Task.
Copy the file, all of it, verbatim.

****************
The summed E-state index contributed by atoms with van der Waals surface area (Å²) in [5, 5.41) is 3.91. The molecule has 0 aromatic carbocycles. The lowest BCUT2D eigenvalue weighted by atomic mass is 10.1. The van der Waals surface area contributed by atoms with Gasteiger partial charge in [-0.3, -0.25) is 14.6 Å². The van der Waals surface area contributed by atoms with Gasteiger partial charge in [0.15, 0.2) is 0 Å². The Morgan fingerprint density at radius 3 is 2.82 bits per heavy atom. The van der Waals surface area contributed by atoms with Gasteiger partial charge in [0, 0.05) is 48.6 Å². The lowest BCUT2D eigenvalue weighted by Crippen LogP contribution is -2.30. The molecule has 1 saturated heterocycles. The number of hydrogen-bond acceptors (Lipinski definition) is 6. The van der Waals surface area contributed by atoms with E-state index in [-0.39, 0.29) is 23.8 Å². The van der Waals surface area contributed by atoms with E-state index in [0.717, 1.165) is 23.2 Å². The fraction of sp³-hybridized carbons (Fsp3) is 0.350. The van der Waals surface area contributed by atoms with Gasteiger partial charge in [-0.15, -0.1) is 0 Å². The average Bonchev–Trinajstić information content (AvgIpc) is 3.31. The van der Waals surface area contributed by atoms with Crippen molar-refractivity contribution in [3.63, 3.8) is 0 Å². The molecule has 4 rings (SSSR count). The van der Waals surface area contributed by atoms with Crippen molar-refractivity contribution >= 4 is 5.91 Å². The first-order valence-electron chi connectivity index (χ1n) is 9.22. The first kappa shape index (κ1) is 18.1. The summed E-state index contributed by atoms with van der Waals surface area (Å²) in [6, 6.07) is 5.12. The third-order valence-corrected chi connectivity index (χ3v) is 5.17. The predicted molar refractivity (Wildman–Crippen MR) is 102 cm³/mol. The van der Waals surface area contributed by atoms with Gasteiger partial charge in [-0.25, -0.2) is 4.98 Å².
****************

The summed E-state index contributed by atoms with van der Waals surface area (Å²) in [5, 5.41) is 3.91. The molecule has 0 aromatic carbocycles. The lowest BCUT2D eigenvalue weighted by atomic mass is 10.1. The van der Waals surface area contributed by atoms with Gasteiger partial charge in [-0.3, -0.25) is 14.6 Å². The van der Waals surface area contributed by atoms with Gasteiger partial charge in [0.15, 0.2) is 0 Å². The Morgan fingerprint density at radius 3 is 2.82 bits per heavy atom. The van der Waals surface area contributed by atoms with Gasteiger partial charge in [0, 0.05) is 48.6 Å². The lowest BCUT2D eigenvalue weighted by Crippen LogP contribution is -2.30. The molecule has 1 saturated heterocycles. The number of hydrogen-bond acceptors (Lipinski definition) is 6. The van der Waals surface area contributed by atoms with E-state index in [-0.39, 0.29) is 23.8 Å². The van der Waals surface area contributed by atoms with E-state index in [0.717, 1.165) is 23.2 Å². The fraction of sp³-hybridized carbons (Fsp3) is 0.350. The van der Waals surface area contributed by atoms with Gasteiger partial charge in [-0.15, -0.1) is 0 Å². The average Bonchev–Trinajstić information content (AvgIpc) is 3.31. The van der Waals surface area contributed by atoms with Crippen molar-refractivity contribution in [3.63, 3.8) is 0 Å². The molecule has 4 rings (SSSR count). The van der Waals surface area contributed by atoms with Crippen molar-refractivity contribution >= 4 is 5.91 Å². The first-order valence-electron chi connectivity index (χ1n) is 9.22. The first kappa shape index (κ1) is 18.1. The summed E-state index contributed by atoms with van der Waals surface area (Å²) in [6, 6.07) is 5.12. The third-order valence-corrected chi connectivity index (χ3v) is 5.17. The predicted molar refractivity (Wildman–Crippen MR) is 102 cm³/mol. The van der Waals surface area contributed by atoms with Gasteiger partial charge in [-0.25, -0.2) is 4.98 Å².